Luke Woodland’s life has been full of the unexpected.

The utility defender was born in Abu Dhabi, but raised in Liverpool. A starring role for the Philippines at January 2019’s Asian Cup would follow, even though he represented England’s youth sides alongside a spritely Luke Shaw and Will Hughes.

Coronavirus provided another unpredictable twist. He is undergoing quarantine in Bangkok after being marooned back home on Merseyside in the wake of March 4’s emergency call to postpone all Thai League 1 fixtures.

Ratchaburi Mitr Phol are the 11th employers of a nomadic career that has also included stints in the lower leagues, adopted nation and Malaysia by the age of 25.

Opening impressions of a managerial great, however, stand out. Even among these extraordinary experiences.

Last year’s continental debut for the Azkals (Street Dogs), which poignantly took place in Woodland’s birth nation, required a learned approach. Former Lazio, England and Manchester City icon Sven-Goran Eriksson was the sophisticated figure who applied it – to everyone’s surprise.

“It was mad,” Woodland tells Sport360. “We were in Doha for a friendly and [Cardiff City goalkeeper] Neil Etheridge came into my room and said ‘Sven’s our manager.’

“I said: ‘What are you talking about? Get out of my room.’

“But I went to lunch and Sven walks in. I was thinking, ‘what is going on here?’

“This was mad. It was great to have Sven as a coach on my CV, with maybe the last team he manages.

“Scott Cooper [then assistant manager, now in sole charge] did a lot of the work, but Sven picked the team and chose the tactics, giving us a kick up the a*se when we needed it.”

It would only be a brief dalliance. Eriksson oversaw Group C defeats against heavyweights South Korea and China, plus a damaging reversal to fellow new boys Kyrgyzstan which sent them home.

“We played a back five against South Korea and only lost 1-0, parking the bus for the whole game,” Woodland recollects. “We played three at the back with wing-backs, I played well as centre-back.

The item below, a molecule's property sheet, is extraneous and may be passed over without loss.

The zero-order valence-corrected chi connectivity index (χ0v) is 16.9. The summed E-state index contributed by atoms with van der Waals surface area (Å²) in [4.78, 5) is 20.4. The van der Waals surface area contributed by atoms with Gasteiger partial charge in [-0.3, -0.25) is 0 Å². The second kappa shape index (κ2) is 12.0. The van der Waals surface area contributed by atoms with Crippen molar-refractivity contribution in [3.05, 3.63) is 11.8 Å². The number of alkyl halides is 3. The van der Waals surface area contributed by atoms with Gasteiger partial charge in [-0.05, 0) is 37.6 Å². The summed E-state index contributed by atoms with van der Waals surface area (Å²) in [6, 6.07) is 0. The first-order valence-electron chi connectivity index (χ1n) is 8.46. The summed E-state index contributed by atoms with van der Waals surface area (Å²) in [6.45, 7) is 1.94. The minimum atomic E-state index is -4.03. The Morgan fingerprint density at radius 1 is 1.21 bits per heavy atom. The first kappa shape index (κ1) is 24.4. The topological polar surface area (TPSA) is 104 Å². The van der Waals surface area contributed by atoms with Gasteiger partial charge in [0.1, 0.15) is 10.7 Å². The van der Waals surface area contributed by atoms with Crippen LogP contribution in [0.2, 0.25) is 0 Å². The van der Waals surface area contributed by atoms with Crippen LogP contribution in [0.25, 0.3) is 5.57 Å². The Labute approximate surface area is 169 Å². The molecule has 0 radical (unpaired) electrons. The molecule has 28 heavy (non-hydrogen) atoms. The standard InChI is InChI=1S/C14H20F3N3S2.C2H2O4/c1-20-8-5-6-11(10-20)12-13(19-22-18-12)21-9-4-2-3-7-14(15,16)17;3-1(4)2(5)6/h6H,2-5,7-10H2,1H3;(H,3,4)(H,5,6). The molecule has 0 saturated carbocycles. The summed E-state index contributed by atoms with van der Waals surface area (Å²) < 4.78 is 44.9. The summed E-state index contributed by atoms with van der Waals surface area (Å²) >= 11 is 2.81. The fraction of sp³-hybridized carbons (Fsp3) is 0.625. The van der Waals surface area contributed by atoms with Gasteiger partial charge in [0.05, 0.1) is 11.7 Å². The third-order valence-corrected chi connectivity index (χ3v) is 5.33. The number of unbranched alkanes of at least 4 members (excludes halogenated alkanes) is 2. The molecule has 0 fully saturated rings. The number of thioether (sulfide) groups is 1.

“The next game was at Al Jazira’s stadium versus China. He asked me to play wing-back.

“I said to him: ‘Don’t expect me to bomb up and down.’

“He just laughed and asked me to do a job for him.

“He also spoke to me about the England youth teams, coaches who were with my team and stuff. He kept himself to himself, never getting worked up.”

The memories that Eriksson tapped into still endure.

Woodland earned call-ups for England Under-16s, U-17s and U-18s as a promising scholar at Bolton Wanderers. This nascent talent would expose him to some of the modern game’s brightest stars.

He says: “I looked at a team sheet of a game we played against France in the Algarve. Their team had Adrien Rabiot in centre midfield, Thomas Lemar and Anthony Martial up front.

Sven-Goran Eriksson at the 2019 Asian Cup (EPA).

“I did not realise that at the time.

“Sergi Samper [then at Barcelona, now playing with Andres Iniesta at Japan’s Vissel Kobe] was unbelievable [for Spain]. Next, next level.

“He was ridiculous. Hector Bellerin was there, too.

“He’s ridiculously quick. At 15 or 16, he was ‘skinny quick’, so still maturing.

“His pace and technical ability combined was ridiculous.”

A “flawless” future Manchester United left-back stands out for his football ability… but not his general knowledge.

Woodland reveals: “I remember sitting at the table [on England duty], there was a couple of the lads; me, Luke Shaw, Jordan Graham [who left Wolverhampton Wanderers this summer] and Callum Chambers.

“We were doing a quiz and I remember Jordan saying to Luke: ‘You’re lucky you are good at football, otherwise I don’t know what you’d be doing.’

“There was also John Swift, who’s at Reading, Devante Cole, Jordon Ibe, Angus Gunn.

“Shaw didn’t stand out in a way that he was doing ridiculous stuff, it’s just he’d never, ever make a mistake, last 90 minutes, make tackles, put in quality crosses. He was just flawless and he was so quick.

“When he made his debut [for Southampton in 2011], he sparked more younger players being thrown in at the deep end.”

Woodland’s 12-year association with Bolton ended in 2015, without registering a first-team appearance. Rob Holding was an academy team-mate.

Divergent paths have been taken by the pair.

The elder Woodland would flit between lower-league outfits Chester, Bradford Park Avenue and York City, either side of a brief attachment to League One strugglers Oldham Athletic. Then came 2017’s horizon-expanding switch to Filipino giants Ceres–Negros – now named United City.

Holding would, in contrast, excel when thrust into Bolton’s first team as a teenager and be snapped up for £2 million by Arsene Wenger’s Arsenal in July 2016.

These contrasting fates did not, always, seem determined.

“Good lad, great banter,” Woodland warmly recalls of Holding. “I used to meet him on the train at [Manchester] Piccadilly and go on to Horwich [near Bolton’s training facilities].